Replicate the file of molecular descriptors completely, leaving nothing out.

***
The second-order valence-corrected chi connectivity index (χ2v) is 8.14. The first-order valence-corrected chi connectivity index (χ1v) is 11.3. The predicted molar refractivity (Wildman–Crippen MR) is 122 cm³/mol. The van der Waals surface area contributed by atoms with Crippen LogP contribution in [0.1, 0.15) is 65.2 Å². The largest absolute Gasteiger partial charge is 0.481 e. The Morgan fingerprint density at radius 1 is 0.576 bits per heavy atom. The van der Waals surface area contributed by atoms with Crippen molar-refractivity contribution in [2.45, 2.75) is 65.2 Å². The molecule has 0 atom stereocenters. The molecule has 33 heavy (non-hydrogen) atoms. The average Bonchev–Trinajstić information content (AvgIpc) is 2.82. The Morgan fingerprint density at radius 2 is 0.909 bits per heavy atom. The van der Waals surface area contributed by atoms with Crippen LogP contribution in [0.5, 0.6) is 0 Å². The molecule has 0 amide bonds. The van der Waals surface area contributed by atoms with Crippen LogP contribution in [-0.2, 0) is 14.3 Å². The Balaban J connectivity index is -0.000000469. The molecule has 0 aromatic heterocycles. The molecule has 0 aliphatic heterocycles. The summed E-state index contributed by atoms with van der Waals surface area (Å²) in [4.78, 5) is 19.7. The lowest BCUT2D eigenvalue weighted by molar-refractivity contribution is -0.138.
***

The second-order valence-corrected chi connectivity index (χ2v) is 8.14. The first-order valence-corrected chi connectivity index (χ1v) is 11.3. The predicted molar refractivity (Wildman–Crippen MR) is 122 cm³/mol. The van der Waals surface area contributed by atoms with Crippen LogP contribution in [0.1, 0.15) is 65.2 Å². The largest absolute Gasteiger partial charge is 0.481 e. The Morgan fingerprint density at radius 1 is 0.576 bits per heavy atom. The van der Waals surface area contributed by atoms with Crippen molar-refractivity contribution in [2.45, 2.75) is 65.2 Å². The molecule has 0 atom stereocenters. The molecule has 33 heavy (non-hydrogen) atoms. The average Bonchev–Trinajstić information content (AvgIpc) is 2.82. The Morgan fingerprint density at radius 2 is 0.909 bits per heavy atom. The van der Waals surface area contributed by atoms with Crippen LogP contribution in [0.5, 0.6) is 0 Å². The molecule has 0 amide bonds. The van der Waals surface area contributed by atoms with Crippen LogP contribution in [-0.2, 0) is 14.3 Å². The Balaban J connectivity index is -0.000000469. The molecule has 0 aromatic heterocycles. The molecule has 0 aliphatic heterocycles. The summed E-state index contributed by atoms with van der Waals surface area (Å²) in [4.78, 5) is 19.7. The lowest BCUT2D eigenvalue weighted by molar-refractivity contribution is -0.138.